Sunday, June 15, 2008

Hybrids, the Real Deal or Flavor of the Month?

Gas is about $4.00 a gallon where I live, almost twice what it was a year ago. So what? If you are considering a hybrid, it is a pretty big so what. When I was considering the costs and benefits of hybrids a year ago, I came to the reasoned conclusion that there was little economic benefit to be had. The clear reason was that cost savings from using less fuel didn't cover the acquisition cost. Most hybrids tend to several thousand dollars more than their non-hybrid siblings.

The US government, as well as many state governments, decided they should lavish hybrid owners and manufacturers with tax payer money (a.k.a. subsidies), as well as certain privileges, such as driving in HOV lanes without other passengers. They did this to encourage the technology, ostensibly to reduce emissions as well as dependence on foreign oil. Arguably, those may be noble goals, but the number of potential vehicles wouldn't make a dent in either of the issues. ULEV (Ultra-low Emission Vehicles) are able to reduce vehicle emissions without having to worry about recycling or producing expensive battery packs needed for hybrids. Additionally, there are several models of inexpensive gasoline-powered cars that get similar mileage for less money, not to mention diesel-powered vehicles.

Back to the question at hand, will a hybrid save its owner enough money to justify the premium price? The answer is found by using a simple formula. Take the fuel economy of a non-hybrid and multiply by the average number of miles per tank to get price per mile. Do the same thing with the hybrid. Subtract the two results. Take the difference and multiply by tanks per year. So, if one saves $500 a year, and its a 5 year loan, the owner saves $2500 over the life of the car. Is that amount greater than or less than the premium to by the hybrid? That answer will determine generally whether owning a hybrid makes sense from an economic point of view. $4.00 gasoline has really changed the outcome of that equation, making them more attractive. I tell you what I am waiting for though, hydraulic diesel hybrids, as they don't require batteries to store power. UPS is running a pilot now. Details can be found here.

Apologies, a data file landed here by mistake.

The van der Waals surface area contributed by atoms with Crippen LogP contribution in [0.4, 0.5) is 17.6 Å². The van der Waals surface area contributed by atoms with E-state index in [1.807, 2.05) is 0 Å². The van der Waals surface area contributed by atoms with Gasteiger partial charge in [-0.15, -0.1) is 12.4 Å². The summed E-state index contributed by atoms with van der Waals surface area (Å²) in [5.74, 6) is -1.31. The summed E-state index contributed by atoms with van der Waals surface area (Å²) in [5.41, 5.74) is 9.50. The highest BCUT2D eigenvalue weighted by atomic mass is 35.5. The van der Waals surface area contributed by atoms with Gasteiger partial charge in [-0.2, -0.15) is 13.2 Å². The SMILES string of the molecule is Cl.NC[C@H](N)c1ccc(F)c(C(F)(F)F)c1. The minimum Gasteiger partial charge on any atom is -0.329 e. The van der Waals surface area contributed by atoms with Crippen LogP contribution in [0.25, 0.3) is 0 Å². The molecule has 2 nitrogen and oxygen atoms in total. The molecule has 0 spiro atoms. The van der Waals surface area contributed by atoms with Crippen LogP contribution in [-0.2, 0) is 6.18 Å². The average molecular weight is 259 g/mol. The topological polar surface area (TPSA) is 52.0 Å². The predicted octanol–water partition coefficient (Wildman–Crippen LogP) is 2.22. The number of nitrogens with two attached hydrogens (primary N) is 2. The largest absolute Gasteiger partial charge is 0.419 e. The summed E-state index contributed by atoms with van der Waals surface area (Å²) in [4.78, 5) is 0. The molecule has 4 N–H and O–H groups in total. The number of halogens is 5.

Don't forget to use the MPG calculator at

1 comment:

jg3 said...

Some guys over at the Rocky Mountain Institute put together some comparison numbers on this topic over on a blog at a couple of weeks ago. There are tax credits and incentives to consider. Along with the fact that locally, solo drivers in hybrids can be licensed to use HOV lanes. The time alone that would save a driver who commutes with the rush would make a hybrid worth considering.

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